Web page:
Photography by Christine Armbruster
(Above) Located along the Silk Road, Kazakhstan is a melting pot where the East and West once moved freely. Eventually becoming part of the Soviet Union, the country exhibits traces today of Middle Eastern, Western, Asian, and Soviet influences.
Fascinated by the Bedouins, one of the oldest nomadic tribes in the world, I spent a winter living with them in caves. When Petra became a World Heritage Site, many of the Bedouins who had lived there for thousands of years were kicked out of their homes and relocated to the modern village of Um-Sayhoon. As the village became more crowded, the younger generations started moving back into their family caves to reclaim their homes and traditions. The cave where this man lives is estimated to date back to 400 B.C.
A woman sells birch branches outside of a bath house. It is tradition to bring in these branches to the sauna with you, hitting yourself or others, acting as a massage tool and releasing the smell of the tree. On the way to the bath house, streets in all directions are lined with people selling bath products out of their cars.
Children wait in line for cotton candy at a carnival on the outskirts of town.
Setting up his stand on the street, a man sells grapes and homemade wine bottled into old plastic bottles. With hundreds of varieties of grapes grown in the Republic of Georgia, the tradition of making wine in the home is evident on the street as vendors sell their homemade batches in anything from old Coke bottles to mustard bottles.
Children play near an abandoned fountain, close to the bridge connecting the divided city. Mitrovice is still in conflict. One side is settled by Serbs, while the other side is settled by Kosovo-Albanians. Both sides believe the other side is occupying their country illegally. Though war ended twenty years prior, there is still racial violence, resulting in a wall between the two sides and a permanent police state enforced by the UN.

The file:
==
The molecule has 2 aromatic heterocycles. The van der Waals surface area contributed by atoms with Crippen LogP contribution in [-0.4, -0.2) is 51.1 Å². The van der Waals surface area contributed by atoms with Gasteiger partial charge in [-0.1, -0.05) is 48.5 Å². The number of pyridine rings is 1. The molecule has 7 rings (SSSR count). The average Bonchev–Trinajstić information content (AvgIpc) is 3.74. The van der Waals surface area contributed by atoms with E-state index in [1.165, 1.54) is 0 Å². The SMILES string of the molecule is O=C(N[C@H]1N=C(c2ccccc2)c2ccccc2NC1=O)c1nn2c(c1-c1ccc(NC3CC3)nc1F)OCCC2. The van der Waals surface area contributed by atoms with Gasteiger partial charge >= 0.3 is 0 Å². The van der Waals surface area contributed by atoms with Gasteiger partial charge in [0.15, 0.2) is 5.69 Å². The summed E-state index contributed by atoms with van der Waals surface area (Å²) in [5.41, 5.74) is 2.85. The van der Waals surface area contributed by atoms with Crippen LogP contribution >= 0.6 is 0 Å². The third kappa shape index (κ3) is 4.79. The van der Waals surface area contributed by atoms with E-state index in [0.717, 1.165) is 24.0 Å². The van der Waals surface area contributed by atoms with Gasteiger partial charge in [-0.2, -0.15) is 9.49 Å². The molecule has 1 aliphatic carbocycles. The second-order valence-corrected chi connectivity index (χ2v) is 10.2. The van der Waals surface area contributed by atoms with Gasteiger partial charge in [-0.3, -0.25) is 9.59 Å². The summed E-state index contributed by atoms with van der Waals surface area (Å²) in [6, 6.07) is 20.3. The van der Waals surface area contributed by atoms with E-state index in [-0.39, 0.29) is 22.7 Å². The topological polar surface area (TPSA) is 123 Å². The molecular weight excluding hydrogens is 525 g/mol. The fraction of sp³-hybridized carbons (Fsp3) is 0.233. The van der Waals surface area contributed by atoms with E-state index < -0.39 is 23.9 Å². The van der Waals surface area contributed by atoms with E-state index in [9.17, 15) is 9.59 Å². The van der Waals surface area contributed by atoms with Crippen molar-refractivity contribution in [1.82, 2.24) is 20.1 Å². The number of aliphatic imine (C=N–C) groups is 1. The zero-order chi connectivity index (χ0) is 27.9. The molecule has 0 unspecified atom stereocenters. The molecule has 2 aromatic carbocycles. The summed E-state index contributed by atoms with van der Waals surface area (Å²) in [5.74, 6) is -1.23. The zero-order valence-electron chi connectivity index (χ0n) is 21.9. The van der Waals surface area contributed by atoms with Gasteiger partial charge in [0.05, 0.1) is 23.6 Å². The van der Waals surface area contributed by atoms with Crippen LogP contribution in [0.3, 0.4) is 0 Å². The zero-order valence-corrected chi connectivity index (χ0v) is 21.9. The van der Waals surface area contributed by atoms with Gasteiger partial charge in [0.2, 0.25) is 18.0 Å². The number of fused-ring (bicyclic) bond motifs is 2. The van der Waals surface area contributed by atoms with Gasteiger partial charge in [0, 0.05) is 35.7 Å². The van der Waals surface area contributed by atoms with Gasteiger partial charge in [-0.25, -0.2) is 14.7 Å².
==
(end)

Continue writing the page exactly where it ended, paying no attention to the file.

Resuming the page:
With an education in commercial photography from BYU (’12) and a fascination with cultures, Christine Armbruster was once asked by her professor why she felt the need to travel so far and wide to tell her stories. The results can be seen in her projects featuring small western towns, her project Mortar Shells and Cigarettes in the Balkans, and her work across four Soviet states, among others. She has been published in AFAR, Outside Magazine, and the Utah Historical Quarterly, and she has worked for the Travel Channel, Airbnb, and Grubhub. She shoots between Minneapolis, Minnesota, and Salt Lake City, Utah, but can be found all over the world at any given moment.